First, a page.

The lines between professional and personal lives are blurring, with work “spouses” serving as confidants on extremely personal issues. From health problems to money matters and sex, there are few topics not discussed, according to a survey of 640 white-collar workers in major metropolitan markets in the United States and Canada.
Thirty-six per cent of married executives discuss their sex lives with a close colleague compared to 26 per cent of non-executive colleagues, found the survey by media solutions company Captivate Network in Chelmsford, Mass. Sixty-three per cent of married executives also discuss health issues and 59 per cent confide about at-home problems.
Twelve per cent of married executives also admit to crossing the line with a co-worker compared to eight per cent of non-executive respondents.
"Given that many people are actually spending more time with their colleagues rather than their families on an average day, it's no surprise that these types of workplace relationships are gaining importance," said Jacqueline Olds, an associate clinical professor of psychiatry at Harvard Medical School and associate in psychiatry at McLean Hospital and Massachusetts General Hospital.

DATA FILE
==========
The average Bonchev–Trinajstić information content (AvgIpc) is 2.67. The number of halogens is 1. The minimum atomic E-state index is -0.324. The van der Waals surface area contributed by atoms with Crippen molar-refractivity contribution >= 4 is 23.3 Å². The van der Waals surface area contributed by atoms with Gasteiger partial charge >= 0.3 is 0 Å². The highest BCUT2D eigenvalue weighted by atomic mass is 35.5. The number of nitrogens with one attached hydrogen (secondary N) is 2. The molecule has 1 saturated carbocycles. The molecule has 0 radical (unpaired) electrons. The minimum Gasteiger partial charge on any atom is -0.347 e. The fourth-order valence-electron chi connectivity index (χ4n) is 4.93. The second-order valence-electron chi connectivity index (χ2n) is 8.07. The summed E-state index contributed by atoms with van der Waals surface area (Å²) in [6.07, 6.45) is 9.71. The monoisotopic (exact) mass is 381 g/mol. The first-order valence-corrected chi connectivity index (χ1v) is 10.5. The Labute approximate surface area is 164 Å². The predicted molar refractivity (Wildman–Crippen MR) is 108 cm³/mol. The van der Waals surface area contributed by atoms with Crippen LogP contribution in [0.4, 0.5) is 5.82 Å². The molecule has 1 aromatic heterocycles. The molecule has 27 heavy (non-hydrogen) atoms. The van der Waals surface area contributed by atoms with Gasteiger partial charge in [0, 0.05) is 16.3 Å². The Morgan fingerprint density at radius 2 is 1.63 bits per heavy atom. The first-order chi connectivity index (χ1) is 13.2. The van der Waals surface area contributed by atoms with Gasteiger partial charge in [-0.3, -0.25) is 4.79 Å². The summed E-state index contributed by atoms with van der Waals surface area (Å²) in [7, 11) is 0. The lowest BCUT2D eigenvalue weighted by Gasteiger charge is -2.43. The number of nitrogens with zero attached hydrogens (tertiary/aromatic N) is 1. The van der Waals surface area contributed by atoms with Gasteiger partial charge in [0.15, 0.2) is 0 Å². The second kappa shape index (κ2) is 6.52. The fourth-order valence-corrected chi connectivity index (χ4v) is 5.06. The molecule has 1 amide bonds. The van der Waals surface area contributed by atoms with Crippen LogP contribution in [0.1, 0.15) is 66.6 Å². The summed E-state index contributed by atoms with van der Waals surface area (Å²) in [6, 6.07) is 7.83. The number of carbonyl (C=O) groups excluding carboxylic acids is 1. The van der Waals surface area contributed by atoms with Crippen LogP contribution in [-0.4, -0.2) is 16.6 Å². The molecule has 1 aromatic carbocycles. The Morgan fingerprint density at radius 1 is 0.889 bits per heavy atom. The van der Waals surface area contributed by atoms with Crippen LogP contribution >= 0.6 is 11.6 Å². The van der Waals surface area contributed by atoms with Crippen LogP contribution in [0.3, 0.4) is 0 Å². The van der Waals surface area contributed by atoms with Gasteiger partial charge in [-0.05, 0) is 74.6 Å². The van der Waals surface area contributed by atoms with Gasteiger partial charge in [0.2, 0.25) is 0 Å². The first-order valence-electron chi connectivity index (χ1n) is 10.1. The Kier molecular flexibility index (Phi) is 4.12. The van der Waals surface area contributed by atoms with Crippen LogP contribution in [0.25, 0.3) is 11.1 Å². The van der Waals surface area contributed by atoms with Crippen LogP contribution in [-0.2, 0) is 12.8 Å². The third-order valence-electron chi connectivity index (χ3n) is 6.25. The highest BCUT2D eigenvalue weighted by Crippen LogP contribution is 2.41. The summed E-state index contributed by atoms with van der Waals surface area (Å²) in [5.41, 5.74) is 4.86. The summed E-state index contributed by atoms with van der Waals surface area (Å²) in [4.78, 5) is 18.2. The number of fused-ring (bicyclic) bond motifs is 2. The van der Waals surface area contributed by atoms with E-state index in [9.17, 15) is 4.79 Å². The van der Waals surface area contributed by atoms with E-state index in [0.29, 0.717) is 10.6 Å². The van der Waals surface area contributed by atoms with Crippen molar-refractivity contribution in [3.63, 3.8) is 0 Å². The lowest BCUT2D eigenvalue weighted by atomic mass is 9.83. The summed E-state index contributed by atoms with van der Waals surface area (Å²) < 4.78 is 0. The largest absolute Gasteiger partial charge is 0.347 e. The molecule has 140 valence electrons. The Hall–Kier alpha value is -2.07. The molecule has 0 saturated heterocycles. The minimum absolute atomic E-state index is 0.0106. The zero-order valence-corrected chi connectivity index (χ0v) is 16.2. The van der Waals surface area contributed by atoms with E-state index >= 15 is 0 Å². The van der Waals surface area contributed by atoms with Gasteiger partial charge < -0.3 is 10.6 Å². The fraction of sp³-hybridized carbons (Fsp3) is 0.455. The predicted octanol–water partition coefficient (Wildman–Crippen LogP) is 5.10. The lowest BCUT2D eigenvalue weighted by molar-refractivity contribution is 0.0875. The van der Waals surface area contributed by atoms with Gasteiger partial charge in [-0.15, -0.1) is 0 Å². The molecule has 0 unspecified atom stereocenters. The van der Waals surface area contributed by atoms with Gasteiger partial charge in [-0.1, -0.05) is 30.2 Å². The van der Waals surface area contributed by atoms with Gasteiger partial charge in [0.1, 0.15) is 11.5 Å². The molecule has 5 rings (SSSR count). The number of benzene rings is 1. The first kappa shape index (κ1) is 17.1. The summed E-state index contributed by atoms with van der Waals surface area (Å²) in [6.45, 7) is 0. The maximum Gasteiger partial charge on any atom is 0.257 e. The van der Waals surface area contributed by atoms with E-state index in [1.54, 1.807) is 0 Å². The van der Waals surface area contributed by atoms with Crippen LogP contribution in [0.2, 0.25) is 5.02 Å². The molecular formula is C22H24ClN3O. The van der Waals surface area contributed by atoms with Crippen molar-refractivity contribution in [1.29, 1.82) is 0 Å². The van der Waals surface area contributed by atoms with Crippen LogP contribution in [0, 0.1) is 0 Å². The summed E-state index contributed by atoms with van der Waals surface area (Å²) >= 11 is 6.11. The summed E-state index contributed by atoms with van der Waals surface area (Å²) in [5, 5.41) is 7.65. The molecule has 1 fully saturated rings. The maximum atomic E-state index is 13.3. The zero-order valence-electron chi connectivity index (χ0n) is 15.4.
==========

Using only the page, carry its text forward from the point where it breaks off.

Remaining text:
"It isn't surprising to see these types of relationships gaining importance — in many cases, these are influential, positive and supportive relationships that can be critical to succeeding in today's high-pressure work environments."
Most respondents (55 per cent) keep interaction with their work spouse confined to the office though 24 per cent maintain close communication with their work spouse on weekends and weeknights. And 22 per cent of married people say their real spouse does not know about their close colleague (32 per cent of men and 18 per cent of women).
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